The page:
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Dermatological toxicities associated with talquetamab in RRMM

Mar 22, 2024
Learning objective: After reading this article, learners will be able to cite a new clinical development in relapsed/refractory multiple myeloma.

Talquetamab is a G protein-coupled receptor family C class 5 member D (GPRC5D) targeting bispecific antibody which was granted accelerated approval by the U.S. Food and Drug Administration and conditional marketing authorization by the European Commission. In both approvals, patients must have been treated with a proteasome inhibitor, an immunomodulatory agent, and an anti-CD38 antibody; making talquetamab the first GPRC5D-targeted bispecific antibody to be approved for use in relapsed/refractory multiple myeloma (RRMM).

Here, we summarize a retrospective study published by Lery et al.1 in Journal of the American Academy of Dermatology on the dermatological toxicities associated with the use of talquetamab for the treatment of RRMM.

Study design/patient population1

  • A descriptive retrospective study conducted with patients treated in a single center from 2020–2022.
  • The cohort consisted of 14 patients with RRMM who had been exposed to talquetamab.
  • Eligibility criteria included both patients treated with talquetamab monotherapy or in combination.
  • Doses of talquetamab included subcutaneous infusion between 300 μg/kg and 800 μg/kg, administered weekly or fortnightly.

Key findings1

  • Of the 14 patients enrolled, 12 developed dermatological toxicities, with an overall incidence of 86% in this small cohort.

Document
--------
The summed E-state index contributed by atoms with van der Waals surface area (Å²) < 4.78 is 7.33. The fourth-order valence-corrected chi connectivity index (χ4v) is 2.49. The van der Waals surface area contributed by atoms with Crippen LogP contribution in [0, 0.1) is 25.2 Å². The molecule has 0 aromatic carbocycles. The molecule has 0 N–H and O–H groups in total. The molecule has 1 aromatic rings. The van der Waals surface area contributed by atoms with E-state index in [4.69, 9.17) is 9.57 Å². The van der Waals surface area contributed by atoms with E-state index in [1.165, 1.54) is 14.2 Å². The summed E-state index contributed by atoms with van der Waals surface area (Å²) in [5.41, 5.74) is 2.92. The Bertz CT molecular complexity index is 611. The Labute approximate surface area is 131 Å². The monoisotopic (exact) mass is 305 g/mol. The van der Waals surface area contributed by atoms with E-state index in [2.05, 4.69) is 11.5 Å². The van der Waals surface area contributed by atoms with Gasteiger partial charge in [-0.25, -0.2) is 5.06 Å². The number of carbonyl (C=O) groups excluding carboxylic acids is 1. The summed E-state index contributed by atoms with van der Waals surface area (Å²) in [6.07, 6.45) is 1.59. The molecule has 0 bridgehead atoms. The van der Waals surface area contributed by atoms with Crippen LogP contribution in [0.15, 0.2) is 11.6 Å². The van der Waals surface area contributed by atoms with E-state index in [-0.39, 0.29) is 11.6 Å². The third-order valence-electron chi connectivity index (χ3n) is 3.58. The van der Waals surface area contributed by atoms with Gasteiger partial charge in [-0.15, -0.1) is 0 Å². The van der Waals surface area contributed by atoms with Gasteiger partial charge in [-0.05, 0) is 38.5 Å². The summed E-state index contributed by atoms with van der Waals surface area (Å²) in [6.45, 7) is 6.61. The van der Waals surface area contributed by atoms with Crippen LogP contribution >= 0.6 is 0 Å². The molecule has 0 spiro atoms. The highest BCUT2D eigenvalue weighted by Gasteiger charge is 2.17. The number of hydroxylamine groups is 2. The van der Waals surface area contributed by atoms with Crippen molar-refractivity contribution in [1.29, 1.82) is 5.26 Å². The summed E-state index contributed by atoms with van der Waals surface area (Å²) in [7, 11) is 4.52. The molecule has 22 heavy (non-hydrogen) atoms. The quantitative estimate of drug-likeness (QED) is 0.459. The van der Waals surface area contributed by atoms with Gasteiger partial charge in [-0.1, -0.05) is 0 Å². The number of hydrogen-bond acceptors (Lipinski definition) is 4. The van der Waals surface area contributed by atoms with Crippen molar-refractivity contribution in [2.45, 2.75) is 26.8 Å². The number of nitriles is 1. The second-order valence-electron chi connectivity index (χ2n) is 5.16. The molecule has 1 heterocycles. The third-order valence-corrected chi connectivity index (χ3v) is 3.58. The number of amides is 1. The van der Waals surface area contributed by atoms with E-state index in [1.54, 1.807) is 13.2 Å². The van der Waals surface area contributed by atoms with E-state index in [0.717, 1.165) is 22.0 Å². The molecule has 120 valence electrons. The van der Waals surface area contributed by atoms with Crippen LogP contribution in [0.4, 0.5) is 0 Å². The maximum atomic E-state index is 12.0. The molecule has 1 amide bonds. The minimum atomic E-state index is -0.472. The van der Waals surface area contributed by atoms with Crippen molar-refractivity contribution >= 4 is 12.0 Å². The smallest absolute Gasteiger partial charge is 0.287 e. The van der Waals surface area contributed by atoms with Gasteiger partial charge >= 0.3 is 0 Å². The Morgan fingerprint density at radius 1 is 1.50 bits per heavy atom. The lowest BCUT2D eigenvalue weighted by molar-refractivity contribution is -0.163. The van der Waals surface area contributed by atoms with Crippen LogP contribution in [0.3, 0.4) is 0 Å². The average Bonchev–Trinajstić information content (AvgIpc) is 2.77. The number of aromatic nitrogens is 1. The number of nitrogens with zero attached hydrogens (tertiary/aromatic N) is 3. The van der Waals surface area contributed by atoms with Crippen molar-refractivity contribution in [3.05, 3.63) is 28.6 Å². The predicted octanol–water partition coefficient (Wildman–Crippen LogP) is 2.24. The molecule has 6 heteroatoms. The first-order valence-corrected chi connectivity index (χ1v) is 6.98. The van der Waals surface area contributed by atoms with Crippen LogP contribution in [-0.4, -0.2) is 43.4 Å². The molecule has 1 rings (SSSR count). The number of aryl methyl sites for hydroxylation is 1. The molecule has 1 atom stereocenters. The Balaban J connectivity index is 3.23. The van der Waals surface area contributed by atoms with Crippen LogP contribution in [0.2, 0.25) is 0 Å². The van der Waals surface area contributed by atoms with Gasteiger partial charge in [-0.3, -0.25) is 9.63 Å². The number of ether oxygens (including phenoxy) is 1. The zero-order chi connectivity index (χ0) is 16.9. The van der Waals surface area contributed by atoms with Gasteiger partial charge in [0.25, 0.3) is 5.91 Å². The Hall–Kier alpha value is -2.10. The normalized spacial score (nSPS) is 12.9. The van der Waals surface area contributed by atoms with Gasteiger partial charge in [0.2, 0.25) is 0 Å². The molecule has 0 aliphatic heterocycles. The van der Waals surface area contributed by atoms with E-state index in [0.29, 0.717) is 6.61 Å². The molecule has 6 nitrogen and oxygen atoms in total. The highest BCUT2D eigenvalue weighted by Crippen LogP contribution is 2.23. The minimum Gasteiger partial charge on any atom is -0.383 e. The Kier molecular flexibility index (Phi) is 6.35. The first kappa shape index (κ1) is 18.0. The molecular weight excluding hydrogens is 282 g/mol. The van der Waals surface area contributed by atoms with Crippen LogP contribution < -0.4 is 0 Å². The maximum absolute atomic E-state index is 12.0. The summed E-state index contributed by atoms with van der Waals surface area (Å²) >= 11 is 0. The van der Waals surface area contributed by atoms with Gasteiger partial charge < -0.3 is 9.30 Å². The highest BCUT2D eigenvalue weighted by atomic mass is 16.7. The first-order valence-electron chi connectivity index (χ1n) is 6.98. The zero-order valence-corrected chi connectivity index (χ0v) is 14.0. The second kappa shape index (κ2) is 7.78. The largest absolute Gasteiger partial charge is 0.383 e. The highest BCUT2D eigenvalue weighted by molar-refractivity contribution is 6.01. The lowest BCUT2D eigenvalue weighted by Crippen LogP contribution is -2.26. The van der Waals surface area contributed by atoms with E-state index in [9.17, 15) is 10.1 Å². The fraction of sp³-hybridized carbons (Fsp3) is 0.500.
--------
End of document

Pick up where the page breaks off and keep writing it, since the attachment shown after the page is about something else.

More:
• Nail changes were the most commonly occurring presentation, observed in 79% of patients, with onychomadesis in 57% (Figure 1).
  • The most frequent toxicity observed was xerostomia, occurring in 71% of patients.
  • Most toxicities were Grade 1 or 2, with no patients discontinuing treatment due to toxicities.
  • The dermatological toxicity profile remained consistent, regardless of the dose of talquetamab or combination administered.
  • In all cases, an improvement in hand-foot syndrome, xerosis, and fissures was achieved with skin-directed therapies, including high-potency steroids and moisturizers.

Figure 1. Dermatological toxicities* 

*Data from Lery, et al.1

Key learnings

  • Dermatological toxicities were observed in most patients treated with talquetamab, regardless of dose or combination therapy.
  • In most cases, the dermatologic toxicities were attributed to off-tumor on-target effects due to the high expression of GPRC5D in hard-keratinized structures such as the nails.
  • This trial included a small cohort from a single center, making the data less generalizable. However, the findings highlight the need for further research in patients treated with talquetamab.

  1. Lery M, Perrot A, Ortiz-Brugues A, et al. Dermatological toxicities induced by T-cell-redirecting G protein-coupled receptor family C class 5 member D bispecific antibody talquetamab. J Am Acad Dermatol. 2024;90(2):376-377. DOI: 1016/j.jaad.2023.08.094


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